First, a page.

This was a really enjoyable book to read. Debra Ginsberg presents a truly accurate depiction of the public consumer. This book reads quite fast, and her witty writing style pulls you right into the story. The book chronologically takes you through her tumultuous career as a waitress. She is very candid and open with her stories, and you get to watch her mature as a person through her stories. She adds in humor nicely, allowing the book to flow quite smoothly. Overall, this book has a lot to offer everyone. It is a somewhat eye-opening experience that doesn't disappoint. You will enjoy this book.
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Guest More than 1 year ago
I'm almost finished with the book. Very good! One of those books that's hard to put down. I just wish she had gone into more detail about herself and her own personality and her relationships with her co-workers. When she talked about the sex-filled soap opera at Baciare and how horny the employees were for one another, she was never part of the lustful drama. Or at least she didn't write about her part in it, if she had one. It was like she was looking in from the outside or sitting at a table observing the interactions like an observant stranger taking notes. I thought it was odd. I'm thinking she's a square peg trying to fit into round holes when it comes to socially and romantically fitting in with her co-workers. She just describes her personal life in such a depressing way that it makes me wonder if she's a 'depressing person' or something. I spent 5 years in the restaurant business, 4 of those in fast food (16 yrs old - 20 yrs) and one as a hostess (during college) for a popular restaurant. Long enough to relate to the sex, drama, stress and exhaustion she discusses. I also know food service people are party animals, there are drugs everywhere, and everyone's sleeping with everyone, at any given time and there is lots of cheating going on. It's a sleazy industry. And it's anything but dreary. Almost all restaurant workers have a thriving social life outside of work (with each other if nobody else). There's always a party somewhere... so she sounds boring and depressing to me. Not her writing, however. Of course, maybe the high drama and high energy level and customer interactions that being a waitress entails ARE her social life. I know people like this. They love it. From what I can gather, she doesn't smile too much, she's short, obviously a talented waitress who can handle the worst case scenarios, and is not a flirtatious or fun-loving person. I have an image in my head of a very non-sexual/non-sensual person, possibly not even that attractive...'to hear her tell it' anyway. Of course she doesn't want drunks grabbing her fanny while slinging cocktails, but she strikes me as the last woman who be good at or even want to be a cocktail waitress (when she was). Cocktail waitresses are normally really good looking (she never described herself really and left the impression she is sort of plain-Jane), have great figures, flirtatious, and usually 'flashy' and they love attention from men. She doesn't (or so it seems). So serious. Her descriptions of her personal life when she wasn't at work (waiting tables) were downright depressing. The worst was when she lived in drizzly, dismal Portland in a basement. I was relieved when she moved to So. California. I couldn't take anymore! The image I've formed in my mind while reading this is that she sounded more like a dark, moody artist than someone who would successfully wait tables at a trendy, high priced So. California Italian restaurant on the beach. I especially enjoy reading this author's book because she is almost exactly my age. So, I can identify when she talks about the early 80s, mid 80s, etc. I really like the book and she's a gifted writer. I'd love to read the one she wrote about her son, Blaze. The exerpts were impressive. Maybe that book will give me a longer peek into her personality and what 'makes her tick'. I'm intrigued to know more about this woman. After all, she's a successful waitress (a job I know I'd hate and would be awful at anyway) and one can't have too downtrodden or depressing of a personality for that. I would hate the hours too. Nights and weekends?? No thanks. Bottom line: She's a gifted writer and I thoroughly enjoy 'Waiting' and plan on reading her other books as well as anything she writes in the future.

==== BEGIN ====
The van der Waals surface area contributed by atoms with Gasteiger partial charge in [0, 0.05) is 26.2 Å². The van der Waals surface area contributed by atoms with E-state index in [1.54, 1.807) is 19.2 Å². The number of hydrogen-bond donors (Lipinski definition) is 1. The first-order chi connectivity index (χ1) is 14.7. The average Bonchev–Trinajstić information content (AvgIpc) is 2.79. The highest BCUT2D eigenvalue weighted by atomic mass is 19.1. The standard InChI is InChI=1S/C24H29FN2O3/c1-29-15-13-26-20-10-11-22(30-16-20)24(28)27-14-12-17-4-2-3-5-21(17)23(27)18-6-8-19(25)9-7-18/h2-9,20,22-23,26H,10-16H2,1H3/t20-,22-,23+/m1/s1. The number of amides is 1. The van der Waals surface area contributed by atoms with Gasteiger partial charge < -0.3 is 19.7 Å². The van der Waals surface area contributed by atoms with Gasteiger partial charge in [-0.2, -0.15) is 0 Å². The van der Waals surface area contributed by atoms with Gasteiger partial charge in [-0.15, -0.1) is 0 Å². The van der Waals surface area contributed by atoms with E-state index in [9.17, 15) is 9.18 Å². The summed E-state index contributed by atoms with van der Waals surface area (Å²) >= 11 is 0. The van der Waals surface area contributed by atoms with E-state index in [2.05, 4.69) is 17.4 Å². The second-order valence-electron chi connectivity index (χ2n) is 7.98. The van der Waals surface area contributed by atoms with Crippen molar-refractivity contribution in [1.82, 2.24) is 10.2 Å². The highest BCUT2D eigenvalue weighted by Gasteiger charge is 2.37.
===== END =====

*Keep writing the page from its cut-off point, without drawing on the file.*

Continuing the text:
Anonymous More than 1 year ago
I was disappointed in the author's memoir, found it very boring. Although this book will come to mind when I order decaf in restaurants.
Guest More than 1 year ago
I was drawn to this book by the title. Expecting to read juicy confessions, I was disappointed to read fairly mundane insights. I don't recommend it.